Background: Previous studies have shown a high prevalence of bronchiectasis in patients with moderate to severe COPD. However, the factors associated with bronchiectasis remain unknown in these patients. The objective of this study is to identify the factors associated with bronchiectasis in patients with moderate to severe COPD.
Methods: Consecutive patients with moderate (50% < FEV(1) ≤ 70%) or severe (FEV(1) ≤ 50%) COPD were included prospectively. All subjects filled out a clinical questionnaire, including information about exacerbations. Peripheral blood samples were obtained, and lung function tests were performed in all patients. Sputum samples were provided for monthly microbiologic analysis for 6 months. All the tests were performed in a stable phase for at least 6 weeks. High-resolution CT scans of the chest were used to diagnose bronchiectasis.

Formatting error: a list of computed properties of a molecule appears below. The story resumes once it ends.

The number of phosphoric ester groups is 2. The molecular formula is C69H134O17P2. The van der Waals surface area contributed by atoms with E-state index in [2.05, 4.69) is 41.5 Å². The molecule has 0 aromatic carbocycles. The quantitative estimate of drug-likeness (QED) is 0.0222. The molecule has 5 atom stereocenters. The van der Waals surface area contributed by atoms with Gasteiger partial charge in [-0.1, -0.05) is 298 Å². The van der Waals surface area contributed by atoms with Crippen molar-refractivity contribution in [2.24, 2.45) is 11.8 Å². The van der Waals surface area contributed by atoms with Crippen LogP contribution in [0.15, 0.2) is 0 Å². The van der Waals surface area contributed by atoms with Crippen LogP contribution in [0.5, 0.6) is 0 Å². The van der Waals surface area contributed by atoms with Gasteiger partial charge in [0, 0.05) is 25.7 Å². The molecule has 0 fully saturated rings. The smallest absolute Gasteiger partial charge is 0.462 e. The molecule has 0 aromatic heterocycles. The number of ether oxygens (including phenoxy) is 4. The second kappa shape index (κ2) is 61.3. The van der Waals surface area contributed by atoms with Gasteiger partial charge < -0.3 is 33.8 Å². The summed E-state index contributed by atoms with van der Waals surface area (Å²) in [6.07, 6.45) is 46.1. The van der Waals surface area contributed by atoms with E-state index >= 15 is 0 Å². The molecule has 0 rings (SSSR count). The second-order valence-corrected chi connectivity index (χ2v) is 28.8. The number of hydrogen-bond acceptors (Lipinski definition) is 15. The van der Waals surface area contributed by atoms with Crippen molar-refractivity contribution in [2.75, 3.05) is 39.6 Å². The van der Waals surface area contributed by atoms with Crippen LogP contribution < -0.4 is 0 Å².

Results: Ninety-two patients, 51 with severe COPD, were included. Bronchiectasis was present in 53 patients (57.6%). The variables independently associated with the presence of bronchiectasis were severe airflow obstruction (OR, 3.87; 95% CI, 1.38-10.5; P = .001), isolation of a potentially pathogenic microorganism (PPM) (OR, 3.59; 95% CI, 1.3-9.9; P = .014), and at least one hospital admission due to COPD exacerbations in the previous year (OR, 3.07; 95% CI, 1.07-8.77; P = .037).
Conclusion: We found an elevated prevalence of bronchiectasis in patients with moderate to severe COPD, and this was associated with severe airflow obstruction, isolation of a PPM from sputum, and at least one hospital admission for exacerbations in the previous year.